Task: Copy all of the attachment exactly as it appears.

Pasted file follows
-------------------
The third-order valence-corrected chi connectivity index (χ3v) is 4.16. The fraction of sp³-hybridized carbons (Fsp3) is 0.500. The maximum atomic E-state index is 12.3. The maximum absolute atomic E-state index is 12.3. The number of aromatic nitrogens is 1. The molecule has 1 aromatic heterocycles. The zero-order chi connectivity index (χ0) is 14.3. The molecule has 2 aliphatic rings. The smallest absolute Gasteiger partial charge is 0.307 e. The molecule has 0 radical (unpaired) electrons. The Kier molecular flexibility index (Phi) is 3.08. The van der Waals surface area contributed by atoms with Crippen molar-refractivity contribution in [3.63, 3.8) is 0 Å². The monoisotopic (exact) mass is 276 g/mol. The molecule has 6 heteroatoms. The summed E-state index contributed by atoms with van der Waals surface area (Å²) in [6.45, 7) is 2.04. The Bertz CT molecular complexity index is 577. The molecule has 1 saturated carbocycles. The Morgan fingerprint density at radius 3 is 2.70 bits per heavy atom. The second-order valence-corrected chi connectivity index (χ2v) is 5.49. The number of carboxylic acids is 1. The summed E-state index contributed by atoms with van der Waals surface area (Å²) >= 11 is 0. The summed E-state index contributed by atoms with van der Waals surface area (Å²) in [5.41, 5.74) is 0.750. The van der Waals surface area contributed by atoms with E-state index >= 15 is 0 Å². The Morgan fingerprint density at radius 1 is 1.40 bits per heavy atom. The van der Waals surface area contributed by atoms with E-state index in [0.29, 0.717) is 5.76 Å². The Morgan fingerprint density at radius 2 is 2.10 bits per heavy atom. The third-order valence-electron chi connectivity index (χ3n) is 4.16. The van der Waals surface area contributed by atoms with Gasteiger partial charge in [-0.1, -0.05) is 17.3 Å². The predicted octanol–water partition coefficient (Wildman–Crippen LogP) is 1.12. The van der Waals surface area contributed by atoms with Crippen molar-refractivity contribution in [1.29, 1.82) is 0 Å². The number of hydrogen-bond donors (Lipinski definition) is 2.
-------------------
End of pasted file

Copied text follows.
The third-order valence-corrected chi connectivity index (χ3v) is 4.16. The fraction of sp³-hybridized carbons (Fsp3) is 0.500. The maximum atomic E-state index is 12.3. The maximum absolute atomic E-state index is 12.3. The number of aromatic nitrogens is 1. The molecule has 1 aromatic heterocycles. The zero-order chi connectivity index (χ0) is 14.3. The molecule has 2 aliphatic rings. The smallest absolute Gasteiger partial charge is 0.307 e. The molecule has 0 radical (unpaired) electrons. The Kier molecular flexibility index (Phi) is 3.08. The van der Waals surface area contributed by atoms with Crippen molar-refractivity contribution in [3.63, 3.8) is 0 Å². The monoisotopic (exact) mass is 276 g/mol. The molecule has 6 heteroatoms. The summed E-state index contributed by atoms with van der Waals surface area (Å²) in [6.45, 7) is 2.04. The Bertz CT molecular complexity index is 577. The molecule has 1 saturated carbocycles. The Morgan fingerprint density at radius 3 is 2.70 bits per heavy atom. The second-order valence-corrected chi connectivity index (χ2v) is 5.49. The number of carboxylic acids is 1. The summed E-state index contributed by atoms with van der Waals surface area (Å²) >= 11 is 0. The summed E-state index contributed by atoms with van der Waals surface area (Å²) in [5.41, 5.74) is 0.750. The van der Waals surface area contributed by atoms with E-state index >= 15 is 0 Å². The Morgan fingerprint density at radius 1 is 1.40 bits per heavy atom. The van der Waals surface area contributed by atoms with E-state index in [0.29, 0.717) is 5.76 Å². The Morgan fingerprint density at radius 2 is 2.10 bits per heavy atom. The third-order valence-electron chi connectivity index (χ3n) is 4.16. The van der Waals surface area contributed by atoms with Gasteiger partial charge in [-0.1, -0.05) is 17.3 Å². The predicted octanol–water partition coefficient (Wildman–Crippen LogP) is 1.12. The van der Waals surface area contributed by atoms with Crippen molar-refractivity contribution in [1.29, 1.82) is 0 Å². The number of hydrogen-bond donors (Lipinski definition) is 2.